Jim takes some time out this Memorial Day weekend to honor his McCormack relatives who served in the United States military…
As I researched my family history I noted that the following served our country in military service and I wanted to remember them on Memorial Day.
- John Lambert McCormack
- Philip Columbus McCormick
- Benjamin Patrick McCormick
- Michael Burns
- Pat Burns
- William Flannery
- Bernard Flannery
- John Patrick McCormick
- Jack Nugent
- Phil Nugent
- William McCormack (Army)
- James F. McCormack (Army, Aleutian Islands)
- Philly McCormack (Army, Pacific)
- Zach Kruger (Army, Pacific)
- Phillip Eugene McCormick (Navy)
- Phil McDonald (Navy)
- Patrick Frances McCormick(Army Air Corps, 35 Missions over Europe)
- Jimmy Flannery (Army, Europe)
Post WW II
- Ed Burns (Army, Korea)
- K.J. McDonald (Air Force, Korea)
- Patrick Benjamin McCormick (Army)
My Uncle Jimmy Flannery was one of my boyhood heroes. Because of heart trouble he was not accepted for service early in the war. Finally they let him into the army. He was with the invasion force in Europe and went in to Normandy shortly after D-Day. He fought through France, Holland, and Belgium and into Germany. He was in the thick of the “Battle of the Bulge” and met up with the Russians on the Elbe River at Magdeburg. He died at the very young age of 42 of a heart attack. He left behind eight children under the age of twelve.
This photo is my father (on the right) giving his brother his separation pay at Camp McCoy Wisconsin. My father also signed the discharge papers for his brother-in-law Jimmy Flannery as well as other residents of Minneapolis and St. Paul.
Mike Burns who died in France in the closing days of the First World War is the only descendant of John Cormack who has been killed in action.
I live in Saint Paul, Minnesota. My heritage pretty much covers the map of Ireland: great-great-grandparents from Cork (Crowley, Foley, Regan), a great-great-grandmother from Clare (Quinn), a great-great-grandfather from Fermanagh (McMahon) and his wife's parents from Mayo (McAndrew), a great-grandmother from Connemara (Hannon) married to my great-grandfather from Laois (McCormack), great-grandparents from Sligo (Flannery), and a great-grandmother from Kildare (Hill). All of those people ended up in Minnesota, where my four grandparents were born.
Three and four generations after my people left Ireland for America, I retain all Irish heritage. So much for the melting pot...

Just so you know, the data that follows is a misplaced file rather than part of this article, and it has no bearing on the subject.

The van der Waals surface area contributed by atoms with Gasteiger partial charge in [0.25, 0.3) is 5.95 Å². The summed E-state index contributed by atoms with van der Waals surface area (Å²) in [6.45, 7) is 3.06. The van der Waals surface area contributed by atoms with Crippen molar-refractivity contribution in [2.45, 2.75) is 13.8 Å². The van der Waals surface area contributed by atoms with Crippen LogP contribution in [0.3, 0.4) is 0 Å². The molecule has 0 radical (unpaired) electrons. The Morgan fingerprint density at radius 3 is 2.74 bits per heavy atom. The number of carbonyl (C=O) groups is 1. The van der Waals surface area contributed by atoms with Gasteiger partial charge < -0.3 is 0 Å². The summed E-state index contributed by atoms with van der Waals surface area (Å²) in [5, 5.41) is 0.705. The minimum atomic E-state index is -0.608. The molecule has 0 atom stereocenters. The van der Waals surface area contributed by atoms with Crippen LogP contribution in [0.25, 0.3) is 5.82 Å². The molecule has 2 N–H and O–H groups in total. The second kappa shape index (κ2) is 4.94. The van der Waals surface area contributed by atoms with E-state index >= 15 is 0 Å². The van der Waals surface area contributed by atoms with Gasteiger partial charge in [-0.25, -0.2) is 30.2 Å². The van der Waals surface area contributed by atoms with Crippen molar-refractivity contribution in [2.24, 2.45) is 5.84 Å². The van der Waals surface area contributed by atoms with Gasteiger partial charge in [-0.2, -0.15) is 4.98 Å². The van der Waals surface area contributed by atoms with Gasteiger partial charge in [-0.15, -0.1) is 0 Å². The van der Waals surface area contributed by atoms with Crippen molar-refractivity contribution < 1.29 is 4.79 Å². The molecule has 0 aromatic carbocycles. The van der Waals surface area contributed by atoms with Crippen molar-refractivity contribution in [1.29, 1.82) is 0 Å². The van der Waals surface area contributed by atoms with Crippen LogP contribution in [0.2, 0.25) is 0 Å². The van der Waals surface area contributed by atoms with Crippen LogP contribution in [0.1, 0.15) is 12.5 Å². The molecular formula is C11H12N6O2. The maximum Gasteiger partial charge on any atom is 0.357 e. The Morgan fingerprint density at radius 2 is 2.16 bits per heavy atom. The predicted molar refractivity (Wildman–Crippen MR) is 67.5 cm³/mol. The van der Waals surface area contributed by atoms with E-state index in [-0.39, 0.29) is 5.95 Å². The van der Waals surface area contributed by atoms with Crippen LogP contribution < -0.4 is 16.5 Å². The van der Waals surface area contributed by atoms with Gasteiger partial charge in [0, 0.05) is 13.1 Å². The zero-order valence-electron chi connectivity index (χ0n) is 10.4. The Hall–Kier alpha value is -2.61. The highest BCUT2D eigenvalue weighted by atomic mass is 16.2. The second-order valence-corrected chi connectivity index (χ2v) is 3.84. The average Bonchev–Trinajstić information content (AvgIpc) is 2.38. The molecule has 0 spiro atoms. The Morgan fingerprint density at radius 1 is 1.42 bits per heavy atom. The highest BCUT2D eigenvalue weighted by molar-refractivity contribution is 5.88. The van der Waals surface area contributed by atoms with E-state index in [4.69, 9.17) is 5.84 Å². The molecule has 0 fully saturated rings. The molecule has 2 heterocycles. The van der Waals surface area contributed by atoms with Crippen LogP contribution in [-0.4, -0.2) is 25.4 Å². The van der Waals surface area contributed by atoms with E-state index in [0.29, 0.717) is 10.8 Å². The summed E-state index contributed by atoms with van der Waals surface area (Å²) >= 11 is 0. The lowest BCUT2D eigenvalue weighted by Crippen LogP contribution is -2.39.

October 2, 2016 at 1:12 pm
My Mom is Mary Ellen Petek Young
The daughter of Eileen McCormick and granddaughter of Philip McCormick & Ellen Craven. In that 50th Wedding Anniversary picture, she is the one in the front row on the very left- sitting next to her 1st cousin Peg Kreuger Kovarik (Zach Kruger’s sister). We have a copy with names on the back. I’d love to talk to you! I’m the keeper of our family tree. Kristin
May 7, 2014 at 11:46 pm
I loved finding Phillip Columbus McCormick on your list. He was my great-grandfather, married to my maternal aunt Benita McGinnis. I write a family history blog and am currently researching Uncle Phil – would love to know what other information, if any, you might have, as well as how you’re related. I knew he served in the Army in World War I but did not know where. Thank you for your research.
May 9, 2014 at 11:07 am
My father has done a great deal of research on our McCormack family – with your permission I will pass on your info to him. I am sure he’d love to connect with you! Enjoy the weekend!
May 9, 2014 at 11:27 am
Thank you, Aine. I just re-read my comments and noticed I called Uncle Phil my great-grandfather! No, he was my great-uncle. I must have been very tired when I wrote that. It would have been quite a story had a great-grandfather been married to his sister-in-law!
I’ll look forward to connecting with your father. Meanwhile, thanks again for passing my contact information on to him. Best regards.
May 27, 2013 at 7:38 pm
That is such a moving story of Uncle Jimmy Flannery. He was right there in so many important battles, despite his heart trouble, until it finally caught up with him. There ought to be a medal for service like that.